Spelunking?

I last left you after two days of exploring the Washington DC area.  After that post, we toured the International Spy Museum, but they don’t allow photography in the museum.  You will just have to go there yourself.

We headed back to the house – exhausted, hot (the heat there seems to hover in the air and there is no breeze so the whole city is like a sauna), and sore, and relaxed for a while.  Odin and our host went out for a drive in his nice Mercedes something or other and Ellette and I cooled off and played with the birds.  Kitty, the Cockatoo (I realize I said cockateel the other day – I was incorrect), would not leave me alone and did not like the fact that I was on the computer and not paying attention to him.

After the boys returned, Bryan offered us a late night tour of the National Mall.

The cooler night air was refreshing, but we were all tired.  Poor Ellette was carried for most of the trip.

Despite being near midnight, there were still a number of people out visiting the monuments.  I am relieved we did not go during the day, because heat and crowds is not my thing.  The press of bodies and noise would have made me feel claustrophobic and irritable.

This was as far as we got.  Ellette, at this point, was practically sleeping like a monkey, clinging to Odin’s back as we made our way back to the car.  The driver was nearly falling asleep standing up, and my muscles were beginning to retaliate.

Sunday dawned as our last day of vacation, and there were several ideas of what we could do.  Ellette really wanted to go swimming, but the nearest swimming area was 3 hours in the opposite direction of home.  Odin tried to call his aunt in West Virginia, since it was near some swimming holes and sort of on our way home.  We couldn’t reach her, however.  The idea of finding something relatively along our route back to Chicago was appealing, however, and Odin kept looking for places while I perused tourist guides for the area.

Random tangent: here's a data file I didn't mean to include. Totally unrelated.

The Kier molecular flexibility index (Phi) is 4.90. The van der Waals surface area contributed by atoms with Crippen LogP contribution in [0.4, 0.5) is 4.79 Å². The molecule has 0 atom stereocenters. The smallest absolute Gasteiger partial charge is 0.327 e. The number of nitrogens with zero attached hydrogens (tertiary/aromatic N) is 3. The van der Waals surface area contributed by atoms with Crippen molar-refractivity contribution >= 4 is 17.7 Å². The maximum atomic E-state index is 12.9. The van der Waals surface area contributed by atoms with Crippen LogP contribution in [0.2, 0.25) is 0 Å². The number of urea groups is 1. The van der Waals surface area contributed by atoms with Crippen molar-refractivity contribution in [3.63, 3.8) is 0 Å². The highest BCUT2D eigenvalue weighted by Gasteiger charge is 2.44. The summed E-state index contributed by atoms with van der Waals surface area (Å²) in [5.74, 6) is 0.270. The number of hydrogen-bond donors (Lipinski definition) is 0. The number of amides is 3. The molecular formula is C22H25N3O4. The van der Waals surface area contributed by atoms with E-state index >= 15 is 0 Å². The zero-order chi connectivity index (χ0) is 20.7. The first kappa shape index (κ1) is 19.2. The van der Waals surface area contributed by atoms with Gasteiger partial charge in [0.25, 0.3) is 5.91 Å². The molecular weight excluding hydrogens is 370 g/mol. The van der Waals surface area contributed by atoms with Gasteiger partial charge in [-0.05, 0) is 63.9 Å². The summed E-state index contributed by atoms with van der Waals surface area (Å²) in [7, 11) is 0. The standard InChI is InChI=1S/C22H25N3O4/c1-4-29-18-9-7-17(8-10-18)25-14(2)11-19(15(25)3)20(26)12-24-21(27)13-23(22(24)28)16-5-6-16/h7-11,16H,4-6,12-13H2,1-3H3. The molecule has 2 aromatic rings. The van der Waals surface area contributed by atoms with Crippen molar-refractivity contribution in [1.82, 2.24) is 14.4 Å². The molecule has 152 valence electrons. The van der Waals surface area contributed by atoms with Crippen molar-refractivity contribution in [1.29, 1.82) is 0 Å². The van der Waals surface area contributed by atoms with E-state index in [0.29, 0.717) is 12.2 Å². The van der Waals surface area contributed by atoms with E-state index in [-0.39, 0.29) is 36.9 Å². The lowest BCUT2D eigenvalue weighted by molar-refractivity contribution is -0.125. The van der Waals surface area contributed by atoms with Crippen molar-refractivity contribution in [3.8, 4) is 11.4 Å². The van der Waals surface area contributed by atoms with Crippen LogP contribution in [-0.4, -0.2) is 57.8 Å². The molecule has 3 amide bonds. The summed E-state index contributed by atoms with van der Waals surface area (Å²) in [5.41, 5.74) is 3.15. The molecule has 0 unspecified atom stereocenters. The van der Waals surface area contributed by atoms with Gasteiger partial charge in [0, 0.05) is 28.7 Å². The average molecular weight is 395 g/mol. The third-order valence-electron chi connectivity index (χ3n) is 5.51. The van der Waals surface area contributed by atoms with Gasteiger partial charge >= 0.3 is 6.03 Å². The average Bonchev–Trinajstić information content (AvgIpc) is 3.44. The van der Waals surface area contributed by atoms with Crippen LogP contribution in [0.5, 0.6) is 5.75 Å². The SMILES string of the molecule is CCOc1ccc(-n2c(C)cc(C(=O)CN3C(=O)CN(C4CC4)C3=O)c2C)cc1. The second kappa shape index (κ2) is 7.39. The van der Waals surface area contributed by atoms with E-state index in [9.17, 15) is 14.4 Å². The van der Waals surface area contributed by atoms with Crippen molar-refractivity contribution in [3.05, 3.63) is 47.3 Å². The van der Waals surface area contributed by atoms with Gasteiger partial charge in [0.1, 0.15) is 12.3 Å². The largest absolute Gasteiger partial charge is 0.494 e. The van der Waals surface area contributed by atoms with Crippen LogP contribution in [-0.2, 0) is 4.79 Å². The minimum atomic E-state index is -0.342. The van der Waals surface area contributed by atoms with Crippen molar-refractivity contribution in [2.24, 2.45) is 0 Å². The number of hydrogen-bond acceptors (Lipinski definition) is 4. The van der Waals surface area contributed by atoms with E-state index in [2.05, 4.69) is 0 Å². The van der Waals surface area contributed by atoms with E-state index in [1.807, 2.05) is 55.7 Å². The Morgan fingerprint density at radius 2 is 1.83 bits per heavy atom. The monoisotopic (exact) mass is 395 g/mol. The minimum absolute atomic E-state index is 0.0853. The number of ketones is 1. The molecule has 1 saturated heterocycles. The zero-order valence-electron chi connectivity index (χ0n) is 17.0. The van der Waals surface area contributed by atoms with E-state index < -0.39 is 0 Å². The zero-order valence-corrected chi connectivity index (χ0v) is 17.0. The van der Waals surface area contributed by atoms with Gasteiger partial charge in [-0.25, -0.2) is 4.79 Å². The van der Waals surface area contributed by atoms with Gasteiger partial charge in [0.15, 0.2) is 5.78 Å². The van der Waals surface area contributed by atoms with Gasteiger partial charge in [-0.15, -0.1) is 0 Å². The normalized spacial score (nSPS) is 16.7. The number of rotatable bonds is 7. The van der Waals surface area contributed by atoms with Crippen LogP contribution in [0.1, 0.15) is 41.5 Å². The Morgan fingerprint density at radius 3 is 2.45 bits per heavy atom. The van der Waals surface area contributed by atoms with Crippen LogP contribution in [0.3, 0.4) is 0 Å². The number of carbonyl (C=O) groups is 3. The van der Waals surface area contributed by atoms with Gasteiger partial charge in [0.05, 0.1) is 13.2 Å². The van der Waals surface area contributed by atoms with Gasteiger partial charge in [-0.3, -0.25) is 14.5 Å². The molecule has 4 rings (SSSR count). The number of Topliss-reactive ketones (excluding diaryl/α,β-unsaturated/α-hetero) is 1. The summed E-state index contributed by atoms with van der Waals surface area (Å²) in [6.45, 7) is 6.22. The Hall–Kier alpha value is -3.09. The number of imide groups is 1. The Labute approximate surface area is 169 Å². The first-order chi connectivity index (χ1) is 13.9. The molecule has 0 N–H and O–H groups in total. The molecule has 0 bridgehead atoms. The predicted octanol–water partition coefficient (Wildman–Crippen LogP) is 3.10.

That’s when we found Luray Caverns.  Words cannot even begin to describe what it was like.  When we arrived, there was a large tourist center set up, with a labyrinth and a museum next door.  The parking lot was packed.  We looked at each other with concerned glances – what did we get ourselves into?  How many people were here?  Was it worth it?

It was.  Hands down – best experience ever.

This was an 18″ pool that was reflecting the ceiling.  Simply breathtaking.

Stalactites form crystals on the inside which resonate when tapped.  This organ was hooked up to a series of wires and hammers that played a song on the stalactites.  Someone had gone through and methodically located over 50 tones in order to set this up.  It was pretty cool.  Unfortunately, there were a few people in our group who were disrespectful and talked through the whole thing (I don’t know if you know this about caverns – but they echo.  A lot).

We decided to try out the labyrinth, which was also a lot of fun.  There were four goals we had to find (spelled out ‘Discover a Secret Garden’ – I know, original), which sent us all over trying to find our way.  There was a fountain in the center that we had the hardest time locating.

Eventually we found it.

We made it back to Chicago on Monday and spent the evening relaxing and bathing.  The rest of my week is going to be taken over by prep work for the Custer Street Festival this weekend.  If you are in the area, you should come check it out.  It’s a pretty awesome festival.  And this year, my friend Rebecca with The Complete Fool has a booth, almost right next to mine.  It’s going to be fantastic.

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